Linnea Noreen

I enjoyed the One Post Challenge so much that I’ve decided to make guest posts a regular feature of Tactical Philanthropy. The first guest post comes from Linnea Noreen. Linnea is the Managing Director for She has worked over 7 years in nonprofit and project management, directing programs at the YMCA and Seattle Works, and nonprofits such as the Rainier Chamber of Commerce, among others. TisBest was the sponsor of this year’s runner up prize in the One Post Challenge.

If you’d like to submit a guest post, just email it to me for consideration.

By Linnea Noreen

What are we doing? Organizations are funded based on how great their development department tells donors their nonprofit is. It’s as if Amazon made money because a group of donors believed they should, so gave them their revenue for the year. No, Amazon makes money because customers value their service and want to purchase the products they offer. We should expect the same thing of our nonprofits: deliver a product or service that people want to buy, using surveys as a proxy for payment.

That’s the accountability problem in the nonprofit world: currently, customer experience doesn’t factor into the funding process. Successful nonprofits raise money because a skilled grant writer, coupled with elaborate metrics (meals served, children tutored) and a few tear-jerking client stories convinced someone that the organization was worthy. (How can any of us resist those starry-eyed children?)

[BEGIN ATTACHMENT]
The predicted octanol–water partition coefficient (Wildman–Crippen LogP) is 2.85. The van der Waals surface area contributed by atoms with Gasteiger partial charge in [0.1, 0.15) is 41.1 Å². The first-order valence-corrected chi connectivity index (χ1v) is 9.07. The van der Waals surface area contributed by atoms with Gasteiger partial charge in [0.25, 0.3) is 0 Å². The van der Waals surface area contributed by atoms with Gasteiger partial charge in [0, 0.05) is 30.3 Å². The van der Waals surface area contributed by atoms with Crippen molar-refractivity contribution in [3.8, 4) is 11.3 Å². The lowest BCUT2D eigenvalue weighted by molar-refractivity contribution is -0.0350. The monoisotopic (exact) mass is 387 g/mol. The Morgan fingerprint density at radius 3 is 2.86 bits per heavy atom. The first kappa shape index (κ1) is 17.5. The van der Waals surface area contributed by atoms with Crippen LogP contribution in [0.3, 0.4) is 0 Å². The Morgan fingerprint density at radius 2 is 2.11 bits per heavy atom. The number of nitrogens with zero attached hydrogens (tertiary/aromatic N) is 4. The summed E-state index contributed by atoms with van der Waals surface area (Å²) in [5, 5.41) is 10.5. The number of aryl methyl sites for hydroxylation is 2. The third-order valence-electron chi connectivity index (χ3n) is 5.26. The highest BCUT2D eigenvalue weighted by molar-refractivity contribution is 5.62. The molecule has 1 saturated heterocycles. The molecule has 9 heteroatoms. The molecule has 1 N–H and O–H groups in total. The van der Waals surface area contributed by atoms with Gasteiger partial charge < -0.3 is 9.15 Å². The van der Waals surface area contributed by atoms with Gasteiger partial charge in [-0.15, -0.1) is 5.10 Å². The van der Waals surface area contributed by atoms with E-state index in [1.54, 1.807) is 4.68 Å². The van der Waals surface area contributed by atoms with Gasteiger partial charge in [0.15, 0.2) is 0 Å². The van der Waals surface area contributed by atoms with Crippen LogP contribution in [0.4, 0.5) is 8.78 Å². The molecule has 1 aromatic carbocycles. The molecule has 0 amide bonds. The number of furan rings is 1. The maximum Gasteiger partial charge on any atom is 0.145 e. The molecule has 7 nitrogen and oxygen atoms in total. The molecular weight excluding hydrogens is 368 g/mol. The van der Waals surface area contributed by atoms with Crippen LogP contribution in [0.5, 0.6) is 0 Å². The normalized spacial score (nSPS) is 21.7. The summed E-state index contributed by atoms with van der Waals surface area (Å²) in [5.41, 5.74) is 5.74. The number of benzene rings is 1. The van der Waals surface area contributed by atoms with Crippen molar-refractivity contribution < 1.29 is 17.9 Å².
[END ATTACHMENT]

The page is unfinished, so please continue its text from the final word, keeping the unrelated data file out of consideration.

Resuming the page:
Let’s change that. If a nonprofit served 1,000 at-risk teens, survey those teens to discover whether their experience was worth the money. If funding is tied to customer satisfaction, the nonprofit can be free to focus on making customers happy, instead of diverting precious resources to satisfy donor criteria. Forget about those overhead numbers, and focus on whether the money is changing people’s lives. So, let’s ask them!

I’m not suggesting that no customers are happy – in fact, many are, or nonprofits couldn’t support program fees (as an industry, roughly 50% of operating expenses). What I am suggesting is that from a macro perspective, very little of the $295 billion we give to nonprofits is spent on exactly what is needed or wanted. This doesn’t serve the people in need, donors, or even nonprofits themselves. As a former nonprofit director, it would have been much easier to receive funding based on what our customers thought, than how compelling we made our program descriptions and how rosy we made our “outcome” numbers and overhead percentages. (Trust me, everyone does this. I’ve worked at enough nonprofits large and small to know what needs to be done to get the money).

And, as an individual donor, wouldn’t it be great to see reports on the program’s effectiveness—in the eyes of their participants? Say, 70% thought the program made a difference, versus a nonprofit where only 30% thought it helped. Then it becomes an easy decision to give because you know that the program really works.